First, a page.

Is visiting Bhutan on your bucket list? This will take you to see the highlights. And if it’s not on your bucket list, you should add it (photos here and here). Below is how to do it with minimal planning and maximum fun.
We did this trip with 2 adults (kids 8+ ok). I recommend 10 days at least, and it will take you two days each to get there and back. Book as early as you can, as domestic flights sell out fast (see below why you want those).
This post focuses only on the itinerary aspects of this trip, and makes some recommendations on choices to make. The quickest way to book this is to copy the itinerary section below into an e-mail to a local travel agent (recommendations at the bottom) and have them come up with proposals. Book the flights yourself, or through your home agent.
- Day 1/2 – Fly to Paro (PBH) – the one international airport in Bhutan.
- Day 2-10 – Fly to Jakar/Bumthan, then slowly make your way back to Paro. Make sure you visit.
- Taktsang Gomba (Tiger’s Nest). Do it on last day when acclimatized. The operator will plan to be back in Paro a day early anyway, in case of delays because of road closure etc.
- Do a home stay. We stayed in Ngang Lhakhang Manor, but there are plenty.
- Stay at Ogyen Choling. This was our best hotel. Shift your dates if you must :-).
- Stay in town in Timphu, so you can walk the town and shop in the evening. This is where you want to shop.
- Trust the operator and guide. They have done this many times. Small changes to the itinerary are no problem if you are in a small group, so if you want to see one more temple, or say the textile museum, you can easily arrange that after arrival.
- Visit a big Festival if the timing works out.
- Day 12/14 – Fly home.
- If you have extra time, visit the Taj Majal and Delhi on the way in/out.
You have to use a Bhutanese airline to fly to Paro, Bhutan. We flew from Delhi. Bangkok is another good option.
Delhi is awesome because you can visit the Taj Majal during the layover. But in DEL you have to go through immigration (no transfer) and it is slow, both entering and leaving the country. Expect to spend up to three hours both arriving and departing. Going out there is nothing you can do to accelerate, but going in will be easier with a proper visa from the embassy. Don’t use an e-visa until they increase processing time. If you do, know that the second time entering (on the way back) you can go to the regular, faster line.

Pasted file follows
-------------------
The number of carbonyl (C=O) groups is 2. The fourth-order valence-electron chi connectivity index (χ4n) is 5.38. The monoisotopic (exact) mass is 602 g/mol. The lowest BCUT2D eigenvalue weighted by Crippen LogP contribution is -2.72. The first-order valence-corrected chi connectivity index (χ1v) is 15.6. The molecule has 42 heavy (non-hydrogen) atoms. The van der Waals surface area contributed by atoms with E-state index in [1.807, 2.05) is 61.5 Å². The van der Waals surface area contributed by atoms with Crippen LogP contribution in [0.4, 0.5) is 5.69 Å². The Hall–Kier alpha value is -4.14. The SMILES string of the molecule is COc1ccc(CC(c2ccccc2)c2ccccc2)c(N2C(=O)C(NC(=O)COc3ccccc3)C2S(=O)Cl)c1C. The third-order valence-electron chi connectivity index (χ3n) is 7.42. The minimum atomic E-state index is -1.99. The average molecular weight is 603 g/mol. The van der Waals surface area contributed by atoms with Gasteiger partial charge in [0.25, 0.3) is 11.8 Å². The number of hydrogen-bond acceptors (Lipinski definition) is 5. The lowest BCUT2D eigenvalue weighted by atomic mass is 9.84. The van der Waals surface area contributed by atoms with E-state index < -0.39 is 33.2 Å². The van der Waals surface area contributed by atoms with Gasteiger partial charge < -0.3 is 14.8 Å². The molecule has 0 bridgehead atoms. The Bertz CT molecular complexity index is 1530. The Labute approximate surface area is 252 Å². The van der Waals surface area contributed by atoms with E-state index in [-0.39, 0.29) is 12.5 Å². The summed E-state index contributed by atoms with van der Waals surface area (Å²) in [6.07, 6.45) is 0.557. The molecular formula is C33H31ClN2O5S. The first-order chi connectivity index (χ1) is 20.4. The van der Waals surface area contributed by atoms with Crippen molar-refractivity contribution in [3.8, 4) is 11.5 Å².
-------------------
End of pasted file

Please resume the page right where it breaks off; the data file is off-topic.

As a Westerner, you need to book through an approved local tour agency, and it will cost $250/day (minimum). There is no benefit of adding an intermediary who takes a cut, so just book directly with the local agency.
The $250 will cover everything but drinks other than water and tea, souvenirs, and donations at temples (unless you want unnecessary high-end hotels). This is true whether you are in a big group, a small group or even single. Thus just do your own tour. Which, if you are just 2 people, will give you a very comfortable SUV instead of a van or bus.
For your money, you will be accompanied by a guide and a driver every day. They are not a minders. After they drop you at the hotel, they will hang out with friends and family and you are free to go explore on your own.
Bhutan has one major east west road. You can drive the road both ways, but it will take you at least an extra day (i.e. $250). You can safe yourself pain, time, and money by flying to Jakar, and just drive back. It’s a no-brainer. Some agency don’t fly the guide with you to save money, so you get two different guides. Make sure your agency flies your guide with you (the poor driver has to drive the car, though). Note: This flight has only 20 passengers due to high altitude, so seats sell out quickly. Book as early as you can!
You can trek in Bhutan, but at $250/day it’s a bit pricey. Consider trekking in Nepal and spend your time in Bhutan on a cultural visit instead. You still have plenty of opportunity to walk, either on a dedicated hiking day, or just around town at the various stops. Tell the operator and the guide that you like to walk, and he’ll send the driver ahead to the hotel, while you walk around town.
Bhutanese have their own national dress (Gho/Kira), and most of them wear it most of the time. As a tourist, you need to be properly dressed, too. This means a long sleeved shirt (full length, no 3/4). It seems for men, a polo with collar is ok, but a t-shirt without collar won’t get you into the administrative buildings, which means most castles. Jeans and a shirt would work, but you may be better off with the standard westerner hiking pants/shirts from your outdoors store. Leave your shorts at home, you cannot wear them. You will have to take off your shoes in temples, so wear socks.
We used Firefox (Google for [Firefox Tours Bhutan). They are super responsive. Send an e-mail to Firefox, with your dates, and the above itinerary, and you’ll get a few suggestions back.
Firefox Tours: firstname.lastname@example.org